Germany has joined The Netherlands and Belgium by announcing publicly that it stepped up its repatriation of gold reserves last year. Repatriation is the pulling back of a country’s gold reserves that are being held in other countries.
According to Yahoo News, on Monday the German central bank (Bundesbank) released a statement saying that it has “successfully continued and further stepped up its transfers of gold. In 2014, 120 [metric tons] of gold were transferred to Frankfurt from storage locations abroad: 35 [metric tons] from Paris and 85 [metric tons] from New York.”
The World Gold Council shows that Germany has the second largest gold reserves in the world behind only the United States. Yahoo News reports that “For decades the Bundesbank’s gold holdings have been kept in the treasuries of other central banks – in Paris, London, and New York.”
Germany has been storing gold abroad since the 1950’s in order to keep it out of the reach of East Germany and the Soviet Union. However, the recent growing lack of faith in the euro has led to a movement to repatriate outside gold stores. It is also being reported that some political parties in Germany fear that the gold reserves may have been tampered with.
Bundesbank first announced its gold storage plan in 2013, when it decided to pull back “674 [metric tons] from abroad by 2020 and store half of its gold in its own vaults,” according to Yahoo News.
“Implementation of our new gold storage plan is proceeding smoothly. Operations are running very much according to schedule. We also called on the expertise of the Bank for International Settlements for the spot checks that had to be carried out. As expected, there were no irregularities,” Bundesbank executive board member Carl-Ludwig Thiele said in an interview.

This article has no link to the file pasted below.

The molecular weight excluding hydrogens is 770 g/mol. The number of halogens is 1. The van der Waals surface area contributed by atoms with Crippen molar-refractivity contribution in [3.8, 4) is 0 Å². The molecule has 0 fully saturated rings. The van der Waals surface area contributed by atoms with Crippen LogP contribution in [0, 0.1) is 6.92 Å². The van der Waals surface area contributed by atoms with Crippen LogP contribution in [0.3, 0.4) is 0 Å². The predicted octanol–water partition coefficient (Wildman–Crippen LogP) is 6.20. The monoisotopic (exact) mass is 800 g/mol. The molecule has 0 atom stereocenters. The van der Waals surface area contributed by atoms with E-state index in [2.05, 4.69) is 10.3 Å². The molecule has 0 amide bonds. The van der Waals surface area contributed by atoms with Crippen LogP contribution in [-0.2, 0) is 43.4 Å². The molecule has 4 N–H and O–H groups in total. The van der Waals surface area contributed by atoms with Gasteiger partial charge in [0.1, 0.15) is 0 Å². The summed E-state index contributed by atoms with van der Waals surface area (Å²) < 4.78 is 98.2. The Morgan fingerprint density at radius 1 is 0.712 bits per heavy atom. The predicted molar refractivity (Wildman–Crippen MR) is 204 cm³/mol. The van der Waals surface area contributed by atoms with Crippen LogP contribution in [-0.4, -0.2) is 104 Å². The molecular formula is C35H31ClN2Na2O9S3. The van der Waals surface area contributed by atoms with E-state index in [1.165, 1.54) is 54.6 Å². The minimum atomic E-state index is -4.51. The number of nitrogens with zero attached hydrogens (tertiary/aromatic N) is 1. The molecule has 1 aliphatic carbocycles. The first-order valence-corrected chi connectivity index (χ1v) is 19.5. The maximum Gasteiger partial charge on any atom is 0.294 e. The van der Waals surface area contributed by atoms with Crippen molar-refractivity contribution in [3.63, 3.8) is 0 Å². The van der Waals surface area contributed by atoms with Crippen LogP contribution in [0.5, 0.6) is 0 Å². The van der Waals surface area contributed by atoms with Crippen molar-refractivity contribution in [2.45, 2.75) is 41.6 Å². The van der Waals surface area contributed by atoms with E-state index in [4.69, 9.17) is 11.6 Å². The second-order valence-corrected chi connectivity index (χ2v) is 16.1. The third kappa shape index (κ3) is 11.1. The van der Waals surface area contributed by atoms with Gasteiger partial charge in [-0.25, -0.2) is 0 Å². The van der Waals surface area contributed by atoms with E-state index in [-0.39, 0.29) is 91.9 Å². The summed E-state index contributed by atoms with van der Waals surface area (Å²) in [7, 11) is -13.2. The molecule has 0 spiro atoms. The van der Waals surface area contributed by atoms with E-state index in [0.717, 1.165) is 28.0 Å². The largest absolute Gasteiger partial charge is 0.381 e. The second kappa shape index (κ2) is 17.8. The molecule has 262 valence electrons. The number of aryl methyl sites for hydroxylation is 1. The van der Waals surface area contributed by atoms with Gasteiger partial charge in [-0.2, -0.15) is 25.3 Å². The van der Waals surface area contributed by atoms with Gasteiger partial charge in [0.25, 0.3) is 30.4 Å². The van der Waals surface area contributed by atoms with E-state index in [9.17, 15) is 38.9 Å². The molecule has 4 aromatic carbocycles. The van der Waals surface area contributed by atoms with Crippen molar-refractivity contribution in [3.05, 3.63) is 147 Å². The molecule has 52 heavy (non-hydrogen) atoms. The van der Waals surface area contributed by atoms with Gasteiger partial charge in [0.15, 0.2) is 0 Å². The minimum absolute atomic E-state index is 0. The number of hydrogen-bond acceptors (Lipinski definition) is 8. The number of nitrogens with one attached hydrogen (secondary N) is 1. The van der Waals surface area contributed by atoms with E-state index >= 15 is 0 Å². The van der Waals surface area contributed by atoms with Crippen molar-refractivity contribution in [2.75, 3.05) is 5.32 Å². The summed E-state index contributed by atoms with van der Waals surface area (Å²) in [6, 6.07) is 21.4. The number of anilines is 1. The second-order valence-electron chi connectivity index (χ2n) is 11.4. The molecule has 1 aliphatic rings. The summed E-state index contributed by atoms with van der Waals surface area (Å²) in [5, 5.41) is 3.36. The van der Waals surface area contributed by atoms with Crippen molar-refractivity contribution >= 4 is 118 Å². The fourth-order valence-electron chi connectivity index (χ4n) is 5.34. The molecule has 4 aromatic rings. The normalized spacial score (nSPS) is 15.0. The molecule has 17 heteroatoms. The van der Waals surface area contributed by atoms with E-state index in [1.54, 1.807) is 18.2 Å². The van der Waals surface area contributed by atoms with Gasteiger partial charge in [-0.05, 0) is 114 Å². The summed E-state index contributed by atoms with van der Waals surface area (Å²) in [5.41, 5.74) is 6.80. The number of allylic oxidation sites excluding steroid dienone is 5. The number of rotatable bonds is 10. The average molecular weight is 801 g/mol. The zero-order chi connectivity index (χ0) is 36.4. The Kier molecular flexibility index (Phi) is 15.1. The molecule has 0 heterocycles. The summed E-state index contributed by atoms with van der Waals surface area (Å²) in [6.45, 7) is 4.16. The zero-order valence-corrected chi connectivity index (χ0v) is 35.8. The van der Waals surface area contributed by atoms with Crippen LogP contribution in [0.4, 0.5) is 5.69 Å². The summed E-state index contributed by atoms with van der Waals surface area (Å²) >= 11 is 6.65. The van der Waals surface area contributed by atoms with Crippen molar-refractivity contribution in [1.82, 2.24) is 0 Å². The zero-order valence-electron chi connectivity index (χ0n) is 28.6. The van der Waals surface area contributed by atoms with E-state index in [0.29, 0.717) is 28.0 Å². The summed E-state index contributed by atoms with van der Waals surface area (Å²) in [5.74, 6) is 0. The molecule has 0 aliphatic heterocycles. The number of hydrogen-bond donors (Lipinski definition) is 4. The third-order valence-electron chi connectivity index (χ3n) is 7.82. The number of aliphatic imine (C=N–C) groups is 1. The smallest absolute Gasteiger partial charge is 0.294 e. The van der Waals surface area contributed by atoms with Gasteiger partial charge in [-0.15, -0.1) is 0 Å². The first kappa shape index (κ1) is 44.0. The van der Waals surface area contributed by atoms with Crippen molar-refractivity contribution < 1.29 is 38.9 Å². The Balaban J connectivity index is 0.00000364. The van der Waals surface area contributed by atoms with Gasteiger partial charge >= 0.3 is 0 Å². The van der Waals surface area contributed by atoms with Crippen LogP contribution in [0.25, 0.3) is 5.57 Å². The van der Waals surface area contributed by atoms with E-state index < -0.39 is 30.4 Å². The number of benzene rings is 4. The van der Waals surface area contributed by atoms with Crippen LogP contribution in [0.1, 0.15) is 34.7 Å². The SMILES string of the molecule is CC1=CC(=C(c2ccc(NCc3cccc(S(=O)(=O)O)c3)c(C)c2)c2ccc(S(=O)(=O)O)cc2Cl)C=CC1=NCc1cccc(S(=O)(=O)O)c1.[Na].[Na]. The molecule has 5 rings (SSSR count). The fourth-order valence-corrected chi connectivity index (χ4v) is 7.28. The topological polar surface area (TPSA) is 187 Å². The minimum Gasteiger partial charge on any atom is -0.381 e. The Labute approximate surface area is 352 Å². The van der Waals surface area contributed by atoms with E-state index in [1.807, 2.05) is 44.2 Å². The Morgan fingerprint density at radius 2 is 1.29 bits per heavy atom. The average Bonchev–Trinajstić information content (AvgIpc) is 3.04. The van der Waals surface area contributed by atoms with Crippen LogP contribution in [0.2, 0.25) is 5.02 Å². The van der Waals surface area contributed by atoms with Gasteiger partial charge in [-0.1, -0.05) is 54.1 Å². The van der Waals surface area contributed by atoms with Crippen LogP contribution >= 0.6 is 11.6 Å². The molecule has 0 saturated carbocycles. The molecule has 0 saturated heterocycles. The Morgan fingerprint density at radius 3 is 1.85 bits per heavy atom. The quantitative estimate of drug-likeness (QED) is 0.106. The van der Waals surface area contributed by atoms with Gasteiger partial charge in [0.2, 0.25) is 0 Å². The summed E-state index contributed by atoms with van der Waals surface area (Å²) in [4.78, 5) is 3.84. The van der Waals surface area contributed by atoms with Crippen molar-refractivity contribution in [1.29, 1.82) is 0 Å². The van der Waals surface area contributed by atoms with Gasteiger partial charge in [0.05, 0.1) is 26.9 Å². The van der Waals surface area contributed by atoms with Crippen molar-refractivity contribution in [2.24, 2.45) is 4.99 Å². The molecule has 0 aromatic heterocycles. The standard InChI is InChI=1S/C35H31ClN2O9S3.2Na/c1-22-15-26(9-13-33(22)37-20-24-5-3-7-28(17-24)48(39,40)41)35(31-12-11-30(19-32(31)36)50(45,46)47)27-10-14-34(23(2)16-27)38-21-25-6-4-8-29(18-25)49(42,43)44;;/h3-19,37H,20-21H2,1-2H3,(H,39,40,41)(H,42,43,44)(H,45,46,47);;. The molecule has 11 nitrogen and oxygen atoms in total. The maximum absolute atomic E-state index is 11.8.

The larger story here is the growing mistrust of the euro. King World News interviewed John Embry who has been in asset management for over 50 years and is the Chief Investment Strategist at Sprott Asset Management LP.
When asked about why Germany and other European countries may have begun to repatriate their gold, he said:
“I’ve seen it suggested that this may be preparatory to these nations starting a northern European currency bloc in case the euro fails. The euro has been imposed on these countries and it hasn’t worked at all. It seems to me that if the northern countries, which are in much more solid shape than the peripherals, decided they were to go it alone, it may be a good idea to have their gold back. So this may very well be part of it.”
This announcement is coming on the heels of a significant gold rally to start 2015. If countries begin to lose faith in currencies, gold prices should continue to spike as investors look for safe-havens.